Winter storms changed Chinamans enormously. Stepping down from the big rock steps at the base of the bush track, we were struck by a sight quite foreign to us. No longer the serene and welcoming beach, but instead a wild and rather threatening landscape stretched before us. The familiar shoreline was dramatically altered, huge sand filled dumpers coupled with high KIng tides, had scoured and eroded away all before them. Large rocks, previously hidden by sand, stood out starkly from the water. Standing on the grass, now well above beach level, we looked down at a small river estuary, fed by a steady stream of fast flowing rain water. A safe, shallow lagoon, totally unique to us, spread over the sand, before flowing gently into the sea. Making the most of this welcome addition to our beach, we created games, such as jumping over the myriad of rivulets, wading through the delightfully warm water, and finding any object buoyant enough to become a boat for the day.
Flotsam and jetsam made for fabulous treasure hunting on the beach, following a wild storm. Running amongst amongst the ocean’s debris, on our way to check the big rock pool, regularly made unrecognizable by storms, another surprise awaited us one day. A couple of coins lay visible at the high tide mark. Absolutely delighted, we shot to the water’s edge, scooped them up and tore back up the bank to safety. We could not believe our eyes, as each powerful wave deposited more coins on the wet sand. For as long as the money appeared, we kept charging back and forth, quickly grabbing our find and hastily retreating, before anther angry wave thundered in. Waiting until the waves rolled in empty, we slowly trudged home, with heavily laden jumpers, eager to wash, count and display our booty. Amazingly, we had both collected well over a pound’s worth of halfpennies and pennies, a very substantial amount in those days. Was the money from a a robbery gone wrong or a Pirate’s treasure trove from a sunken ship, we never knew. But we did know that Chinamans had given us a fortune in money and a wealth of memories.
A familiar sight just off the beach at Chinamans, was that of fishing trawlers dragging massive nets behind sturdy timber boats. Greek and Italian fishermen regularly used the deep waters of Middle Harbour to supply the local fish and chip shops. This brought a touch of the Mediterranean to out otherwise typically Aussie beach. The harbour was virtually devoid of boats in the 50s and 60 s, assuring the fishermen of plentiful fish, undisturbed waters and space to spread their nets. As the men hauled these heavy nets to shore, we locals were able to see first hand, the infinite variety of fish and marine life that had made this harbour their home.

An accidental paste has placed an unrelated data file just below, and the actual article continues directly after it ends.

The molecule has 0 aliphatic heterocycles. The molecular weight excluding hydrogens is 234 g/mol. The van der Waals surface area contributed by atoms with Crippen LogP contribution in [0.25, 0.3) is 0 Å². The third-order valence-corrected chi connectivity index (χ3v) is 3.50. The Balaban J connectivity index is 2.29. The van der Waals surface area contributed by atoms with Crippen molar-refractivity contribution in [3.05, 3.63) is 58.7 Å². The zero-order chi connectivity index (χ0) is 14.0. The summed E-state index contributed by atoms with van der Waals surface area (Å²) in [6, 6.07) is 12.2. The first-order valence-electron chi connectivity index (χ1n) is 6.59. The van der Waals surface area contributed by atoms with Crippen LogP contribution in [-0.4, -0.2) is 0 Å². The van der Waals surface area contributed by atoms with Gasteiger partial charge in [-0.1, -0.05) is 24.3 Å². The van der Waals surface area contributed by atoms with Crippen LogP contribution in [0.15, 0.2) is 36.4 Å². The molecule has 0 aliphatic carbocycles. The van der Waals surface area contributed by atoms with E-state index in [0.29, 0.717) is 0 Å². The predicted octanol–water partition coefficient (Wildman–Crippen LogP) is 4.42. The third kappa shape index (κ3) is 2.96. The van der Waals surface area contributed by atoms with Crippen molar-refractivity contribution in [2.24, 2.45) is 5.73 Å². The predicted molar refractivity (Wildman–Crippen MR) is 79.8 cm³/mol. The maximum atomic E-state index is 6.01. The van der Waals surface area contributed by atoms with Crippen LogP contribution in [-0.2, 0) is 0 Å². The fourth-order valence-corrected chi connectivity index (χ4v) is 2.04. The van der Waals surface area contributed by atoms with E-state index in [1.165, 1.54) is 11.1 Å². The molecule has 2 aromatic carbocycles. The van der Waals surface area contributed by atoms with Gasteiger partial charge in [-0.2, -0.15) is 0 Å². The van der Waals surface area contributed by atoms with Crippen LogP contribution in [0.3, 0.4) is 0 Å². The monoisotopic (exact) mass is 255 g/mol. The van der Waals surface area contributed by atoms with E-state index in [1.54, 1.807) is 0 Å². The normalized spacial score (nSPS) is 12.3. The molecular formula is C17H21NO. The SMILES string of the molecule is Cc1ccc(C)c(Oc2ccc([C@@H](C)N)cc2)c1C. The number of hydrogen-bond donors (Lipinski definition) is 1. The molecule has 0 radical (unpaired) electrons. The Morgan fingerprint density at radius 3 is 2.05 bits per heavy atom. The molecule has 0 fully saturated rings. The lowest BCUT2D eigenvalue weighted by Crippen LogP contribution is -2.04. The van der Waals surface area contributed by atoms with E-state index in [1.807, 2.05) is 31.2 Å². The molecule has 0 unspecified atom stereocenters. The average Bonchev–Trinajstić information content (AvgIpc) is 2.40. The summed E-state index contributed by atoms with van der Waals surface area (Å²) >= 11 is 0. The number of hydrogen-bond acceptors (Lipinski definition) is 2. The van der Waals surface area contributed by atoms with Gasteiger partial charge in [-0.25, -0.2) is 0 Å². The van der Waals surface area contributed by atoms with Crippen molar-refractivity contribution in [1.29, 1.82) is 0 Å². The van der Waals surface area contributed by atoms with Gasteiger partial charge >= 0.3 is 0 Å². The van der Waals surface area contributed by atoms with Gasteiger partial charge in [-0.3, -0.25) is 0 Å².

As the sight of fishing trawlers became a rarity, so too did the jungle like appearance behind our beach. In the mid 60’s, the overgrown vegetation began to be cleared to make way for the creation of Rosherville Reserve. A vast area of green grass was beginning to stretch towards the houses in Kiora Avenue, displaying four magnificent Plane trees and several graceful willow trees, previously hidden from view. The tadpole catching days of our childhood, when this marshy ground was the habitat to multiple frogs, were no more. The wide open parkland, added another dimension to our experiences at Chinamans. Enjoying a picnic, far from the cool sea breeze and gritty sand had its appeal, especially in winter. When sitting under the giant Plane trees, enjoying the heavenly scent of nearby jonquils, the experience was very unlike all others. We were removed from the beach, in distance and atmosphere. As with most reserves, amenity blocks are a requirement, usually tucked away out of sight. So very sadly, Rosherville’s amenity block was built on the site of the first permanent dwelling of the cove. Shell Cove House. This historic stone bungalow, was set in a wide flat garden facing east, towards the sea. Such sacrilege would never happen these enlightened days, but tragically back then, the appealing old home was demolished without a second thought. Even as young ones, we were struck by a true sense of loss, at its hasty and heartless destruction.
So much of the cove’s history gone n the blink of an eye.
Wonderful words Jane. I had a school friend who lived in Kiora Avenue and we used to bash our way through the bush to Chinamans Beach. The Chinese fingernails are a very clear memory . We didn’t swim there because of the fear of sharks, but we had a grand time playing on the sand.